MANILA - President Ferdinand Marcos, Jr. on Tuesday encouraged Filipinos to pay the correct taxes critical to the government, just as the Bureau of Internal Revenue (BIR) promised to go after tax evaders.
Speaking during the agency's tax campaign kickoff for this year, Marcos said taxes are important to revive the pandemic-battered economy.
"I encourage the public to pay the correct amount of taxes on time to support the country's economic recovery and expansion so critical in this time," Marcos said.
"It is my confidence that you will continue to cooperate, collaborate, and coordinate with the government on how to improve the experience of our tax collection system," he added.
The President also lauded the efforts of the bureau in digitalizing transactions and intensifying the crackdown on tax evaders and those who violated the tax code.
For his part, BIR Commissioner Romeo Lumagui, Jr. said their enforcement activities will continue against those who continue to dodge their taxes.
It was important, Lumagui said, that his agency forms a culture "in which taxpayers feel that the tax authority is on their side."
"Against tax evaders: we will not stop with our hardline stance. We will not hesitate to prosecute erring taxpayers," said the BIR chief.
"We will continue to go after illicit traders. We will charge producers and users of fake receipts," he added.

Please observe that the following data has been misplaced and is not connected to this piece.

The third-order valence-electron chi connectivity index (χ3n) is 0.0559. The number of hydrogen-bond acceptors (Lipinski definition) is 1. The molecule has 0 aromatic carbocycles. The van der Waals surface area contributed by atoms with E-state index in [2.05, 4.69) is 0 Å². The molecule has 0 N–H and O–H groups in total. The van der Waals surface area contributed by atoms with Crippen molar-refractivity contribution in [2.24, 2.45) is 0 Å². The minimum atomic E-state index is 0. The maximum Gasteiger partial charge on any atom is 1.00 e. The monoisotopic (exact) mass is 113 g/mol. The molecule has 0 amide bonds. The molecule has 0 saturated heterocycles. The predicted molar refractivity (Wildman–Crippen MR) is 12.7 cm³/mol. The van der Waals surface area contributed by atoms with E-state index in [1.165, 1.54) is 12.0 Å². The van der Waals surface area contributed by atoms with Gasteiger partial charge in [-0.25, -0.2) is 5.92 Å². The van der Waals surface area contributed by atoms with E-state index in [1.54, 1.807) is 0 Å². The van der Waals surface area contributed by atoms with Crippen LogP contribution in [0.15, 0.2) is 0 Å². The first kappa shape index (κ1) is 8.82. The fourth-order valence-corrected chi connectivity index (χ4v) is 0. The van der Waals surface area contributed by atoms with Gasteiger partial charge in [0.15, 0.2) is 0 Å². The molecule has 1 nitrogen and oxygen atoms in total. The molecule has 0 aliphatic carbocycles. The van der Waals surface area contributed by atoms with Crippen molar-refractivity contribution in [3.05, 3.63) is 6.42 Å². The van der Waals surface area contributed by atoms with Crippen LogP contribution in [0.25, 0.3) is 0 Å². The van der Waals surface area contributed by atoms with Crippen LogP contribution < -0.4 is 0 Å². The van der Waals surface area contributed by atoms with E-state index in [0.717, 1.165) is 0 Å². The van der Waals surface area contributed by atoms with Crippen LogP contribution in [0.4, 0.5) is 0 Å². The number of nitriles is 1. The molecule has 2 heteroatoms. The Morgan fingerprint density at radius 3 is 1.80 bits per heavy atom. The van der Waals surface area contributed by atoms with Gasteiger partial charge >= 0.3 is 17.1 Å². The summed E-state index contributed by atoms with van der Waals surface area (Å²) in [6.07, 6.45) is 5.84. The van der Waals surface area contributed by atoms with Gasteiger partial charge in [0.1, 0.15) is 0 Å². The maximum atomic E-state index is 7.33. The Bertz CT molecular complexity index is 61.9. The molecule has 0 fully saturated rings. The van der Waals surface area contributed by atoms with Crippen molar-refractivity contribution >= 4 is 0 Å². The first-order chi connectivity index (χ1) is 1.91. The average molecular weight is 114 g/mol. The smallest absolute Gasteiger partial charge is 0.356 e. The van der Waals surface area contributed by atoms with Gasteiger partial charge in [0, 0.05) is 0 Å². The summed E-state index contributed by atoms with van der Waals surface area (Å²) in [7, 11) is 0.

The BIR's activities, Lumagui noted, include bolstering operations to gather "a huge pot of uncollected taxes which escaped the public through fraud or illegal activities."
On December 2021, the BIR sent a demand letter to the Marcoses to pay their estate tax dues which has ballooned from about P23 billion in 1997 to P203 billion.
Marcos Jr. and his mother, Imelda, are co-administrators of the estate left by the Marcos patriarch who died in Hawaii on Sept. 29, 1989.
A Supreme Court ruling showed that the Marcoses' estate tax assessment of P23 billion became "final and executory" in March 1999.
The President had said his family's P203-billion unpaid estate taxes should be "opened," noting that they were not allowed to argue on this.
His former spokesman in April claimed their case is still being litigated even as the Supreme Court has already issued a final ruling decades ago.